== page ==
How I Became America’s Only Fulltime Hotel Doctor
By Mike Oppenheim, MD
Every few years I open my Los Angeles Times to learn the paper has, once again, discovered the housecall. Americans yearn for it, I read, and a clever doctor is about to satisfy that need.
We take for granted the news is accurate, so it’s a shock to read about something we’ve experienced personally – and realize the reporter has gotten it all wrong. None of these articles mention me. Yet I am not only the busiest housecall doctor in Los Angeles, I’ve made more visits than my competitors combined; over 15,000.
I know how these articles came to be written. Given his assignment, the reporter consulted the avalanche of public relations material that pours into every newspaper. Finding a release about a doctor who makes housecalls (there’s always one) he phoned its subject, did the interview, and set to work. Sometimes reporting is easy.
Had he worked harder, querying local hotels and travel agencies, he would have learned about me; he might not have heard his subject’s name at all. After every Times article, I wrote the reporter to announce my existence and point out his errors (the fees quoted were purely imaginary; housecall doctors do not want to visit the poor and elderly), adding that I could provide more interesting stories as well as information that was actually accurate. No reporter responded, and in a few years another article features the same fanciful material from the mouth of a different doctor who is never me.
I began making hotel visits in 1979. I was not an overnight success; 1990 had passed by the time I acquired enough clients to work at it fulltime. I was the only fulltime hotel doctor in the country, and there will never be another. This achievement owes something to my kindly bedside manner, nothing to business acumen, but most to the absence of competition. Until I arrived on the scene, hotel doctors confined themselves to luxury establishments such as the Bel Air or Beverly Hills Hotel. While it’s fun to visit rich and famous people in exclusive hotels, these doctors did it as a sideline, so all gave priority to their office practice. They also enjoyed a normal social life. Since calls invariably arrived when they were doing something else, old-time hotel doctors charged breathtaking fees to compensate for the aggravation.
I never had my own practice, and reading is my major leisure activity. I also enjoy writing about health; by the 1970s magazines were buying my articles, so stopping whatever I was doing to make a housecall was no great inconvenience. Even that bane of a doctor’s life, the middle-of-the night call, didn’t bother me. With no office patients waiting, I could sleep late. Traffic was light. Parking was easy. Guests were grateful.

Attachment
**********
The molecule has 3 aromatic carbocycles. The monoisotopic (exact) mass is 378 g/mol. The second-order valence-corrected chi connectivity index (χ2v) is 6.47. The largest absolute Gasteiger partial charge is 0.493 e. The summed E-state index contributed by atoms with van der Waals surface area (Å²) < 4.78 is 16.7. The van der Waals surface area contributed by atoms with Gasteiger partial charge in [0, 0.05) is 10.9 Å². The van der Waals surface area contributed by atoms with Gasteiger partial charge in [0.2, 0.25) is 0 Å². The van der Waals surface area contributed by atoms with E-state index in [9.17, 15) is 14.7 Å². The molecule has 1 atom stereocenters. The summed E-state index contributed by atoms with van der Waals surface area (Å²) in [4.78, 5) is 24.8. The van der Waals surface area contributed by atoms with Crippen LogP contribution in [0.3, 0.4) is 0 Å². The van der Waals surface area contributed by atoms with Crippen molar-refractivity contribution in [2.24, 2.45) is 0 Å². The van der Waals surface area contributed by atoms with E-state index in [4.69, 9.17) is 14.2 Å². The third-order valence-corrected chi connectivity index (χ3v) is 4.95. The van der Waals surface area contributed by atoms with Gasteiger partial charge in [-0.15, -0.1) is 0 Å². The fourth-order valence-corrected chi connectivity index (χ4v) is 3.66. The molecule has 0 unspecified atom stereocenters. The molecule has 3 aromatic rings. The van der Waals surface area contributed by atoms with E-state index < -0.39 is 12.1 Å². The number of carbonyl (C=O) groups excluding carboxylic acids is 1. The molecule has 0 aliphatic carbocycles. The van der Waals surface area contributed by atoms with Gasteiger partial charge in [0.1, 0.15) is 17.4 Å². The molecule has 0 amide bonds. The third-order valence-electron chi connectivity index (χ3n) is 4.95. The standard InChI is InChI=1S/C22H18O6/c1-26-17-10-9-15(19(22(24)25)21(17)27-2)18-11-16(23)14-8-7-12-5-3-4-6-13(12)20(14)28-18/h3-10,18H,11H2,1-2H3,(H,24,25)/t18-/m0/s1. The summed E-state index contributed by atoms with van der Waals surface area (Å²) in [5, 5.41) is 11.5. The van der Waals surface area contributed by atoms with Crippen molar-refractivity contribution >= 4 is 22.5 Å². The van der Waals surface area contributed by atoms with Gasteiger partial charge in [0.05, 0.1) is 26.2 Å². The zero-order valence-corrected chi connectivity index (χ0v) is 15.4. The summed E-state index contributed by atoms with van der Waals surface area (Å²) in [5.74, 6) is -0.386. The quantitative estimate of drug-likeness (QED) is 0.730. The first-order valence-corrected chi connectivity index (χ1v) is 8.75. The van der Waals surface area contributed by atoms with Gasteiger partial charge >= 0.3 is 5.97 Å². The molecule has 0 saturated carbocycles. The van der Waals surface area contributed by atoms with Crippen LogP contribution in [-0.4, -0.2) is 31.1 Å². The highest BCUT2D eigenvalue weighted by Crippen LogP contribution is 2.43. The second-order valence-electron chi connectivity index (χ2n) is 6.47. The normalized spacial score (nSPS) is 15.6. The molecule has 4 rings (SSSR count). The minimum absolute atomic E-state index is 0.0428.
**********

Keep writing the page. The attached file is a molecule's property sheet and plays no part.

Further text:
Mostly, however, they weren’t rich because I was soliciting the great mass of mid-level hotels. That was no problem; my needs were modest. I had bought a small house in West Los Angeles before the 1970s explosion in real estate prices; my mortgage cost $418 a month, which I could earn in two eight-hour shifts in an urgent-care clinic. My wife and I drove Honda Civics.
You might think the combination of lower fees and immediate response ensured my success, but I faced a problem that still exists: hotel management didn’t care. Providing a doctor produced no revenue for the hotel; in any case Americans didn’t demand one. Calling 911 took care of guests who seemed seriously ill. The remainder rarely complained if told to go to an emergency room.
My approach also lacked urgency. I was too shy to tour hotel lobbies, dispensing my card and the promise of a tip. Being a writer, I wrote: dignified letters on deluxe stationery offering my service twenty-four hours a day to about 150 general managers. I wrote every few months, addressing every manager by name (this meant I had to phone every hotel beforehand), working hard to rephrase and personalize each letter. It was boring work, but I had plenty of free time.
Mostly, the letters vanished into a void, but now and then they caught a manager’s attention. By the end of the eighties a dozen hotels called regularly. Then something happened. Maybe a critical mass of hotel employees grew familiar with me, or general managers decided a house doctor was a good idea. Within a few years, calls quadrupled to over two thousand a year. I stopped taking clinic jobs to pay my bills.
I was a fulltime hotel doctor. Like most life changes, it did not so much solve my problems as exchange them for others. Local doctors began to notice this mass of potential patients, none of whom were poor. Entrepreneurs across the nation decided they could make themselves known to big city hotels, send moonlighters to care for guests, and prosper by keeping part of the fee. Competition arrived. My income rose, but so did my stress level.